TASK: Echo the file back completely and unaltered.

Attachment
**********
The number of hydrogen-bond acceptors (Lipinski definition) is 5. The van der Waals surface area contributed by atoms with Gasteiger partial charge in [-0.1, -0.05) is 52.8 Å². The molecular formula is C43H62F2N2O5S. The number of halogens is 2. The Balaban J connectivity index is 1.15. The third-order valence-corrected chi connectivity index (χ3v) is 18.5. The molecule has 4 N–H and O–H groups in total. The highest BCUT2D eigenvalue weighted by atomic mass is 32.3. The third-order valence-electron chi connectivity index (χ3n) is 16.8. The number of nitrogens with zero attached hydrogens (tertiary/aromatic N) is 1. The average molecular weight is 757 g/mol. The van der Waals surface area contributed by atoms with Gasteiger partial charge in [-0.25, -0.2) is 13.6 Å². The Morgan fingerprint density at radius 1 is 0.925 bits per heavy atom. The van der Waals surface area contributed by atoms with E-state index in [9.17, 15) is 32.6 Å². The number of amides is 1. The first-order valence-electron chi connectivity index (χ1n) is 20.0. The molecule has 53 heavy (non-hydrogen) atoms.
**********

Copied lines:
The number of hydrogen-bond acceptors (Lipinski definition) is 5. The van der Waals surface area contributed by atoms with Gasteiger partial charge in [-0.1, -0.05) is 52.8 Å². The molecular formula is C43H62F2N2O5S. The number of halogens is 2. The Balaban J connectivity index is 1.15. The third-order valence-corrected chi connectivity index (χ3v) is 18.5. The molecule has 4 N–H and O–H groups in total. The highest BCUT2D eigenvalue weighted by atomic mass is 32.3. The third-order valence-electron chi connectivity index (χ3n) is 16.8. The number of nitrogens with zero attached hydrogens (tertiary/aromatic N) is 1. The average molecular weight is 757 g/mol. The van der Waals surface area contributed by atoms with Gasteiger partial charge in [-0.25, -0.2) is 13.6 Å². The Morgan fingerprint density at radius 1 is 0.925 bits per heavy atom. The van der Waals surface area contributed by atoms with E-state index in [9.17, 15) is 32.6 Å². The number of amides is 1. The first-order valence-electron chi connectivity index (χ1n) is 20.0. The molecule has 53 heavy (non-hydrogen) atoms.